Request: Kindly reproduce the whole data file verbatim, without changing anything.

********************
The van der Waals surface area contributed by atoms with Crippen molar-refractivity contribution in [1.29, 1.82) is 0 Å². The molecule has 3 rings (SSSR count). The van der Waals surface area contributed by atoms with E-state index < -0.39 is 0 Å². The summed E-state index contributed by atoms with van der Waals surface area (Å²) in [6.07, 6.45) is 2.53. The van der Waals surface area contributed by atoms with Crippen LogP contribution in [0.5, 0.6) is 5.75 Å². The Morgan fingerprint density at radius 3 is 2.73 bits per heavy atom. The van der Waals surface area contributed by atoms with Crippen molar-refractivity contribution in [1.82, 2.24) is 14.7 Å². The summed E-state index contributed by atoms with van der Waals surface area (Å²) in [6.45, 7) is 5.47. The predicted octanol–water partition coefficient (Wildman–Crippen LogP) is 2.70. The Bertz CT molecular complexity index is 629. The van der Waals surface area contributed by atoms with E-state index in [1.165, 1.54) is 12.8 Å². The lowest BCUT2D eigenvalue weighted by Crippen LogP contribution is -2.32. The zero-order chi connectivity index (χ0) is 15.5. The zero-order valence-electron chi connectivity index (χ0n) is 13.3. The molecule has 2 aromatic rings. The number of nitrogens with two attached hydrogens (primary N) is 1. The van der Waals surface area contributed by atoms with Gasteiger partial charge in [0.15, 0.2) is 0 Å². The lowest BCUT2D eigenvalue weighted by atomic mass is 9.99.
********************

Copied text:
The van der Waals surface area contributed by atoms with Crippen molar-refractivity contribution in [1.29, 1.82) is 0 Å². The molecule has 3 rings (SSSR count). The van der Waals surface area contributed by atoms with E-state index < -0.39 is 0 Å². The summed E-state index contributed by atoms with van der Waals surface area (Å²) in [6.07, 6.45) is 2.53. The van der Waals surface area contributed by atoms with Crippen LogP contribution in [0.5, 0.6) is 5.75 Å². The Morgan fingerprint density at radius 3 is 2.73 bits per heavy atom. The van der Waals surface area contributed by atoms with Crippen molar-refractivity contribution in [1.82, 2.24) is 14.7 Å². The summed E-state index contributed by atoms with van der Waals surface area (Å²) in [6.45, 7) is 5.47. The predicted octanol–water partition coefficient (Wildman–Crippen LogP) is 2.70. The Bertz CT molecular complexity index is 629. The van der Waals surface area contributed by atoms with E-state index in [1.165, 1.54) is 12.8 Å². The lowest BCUT2D eigenvalue weighted by Crippen LogP contribution is -2.32. The zero-order chi connectivity index (χ0) is 15.5. The zero-order valence-electron chi connectivity index (χ0n) is 13.3. The molecule has 2 aromatic rings. The number of nitrogens with two attached hydrogens (primary N) is 1. The van der Waals surface area contributed by atoms with Gasteiger partial charge in [0.15, 0.2) is 0 Å². The lowest BCUT2D eigenvalue weighted by atomic mass is 9.99.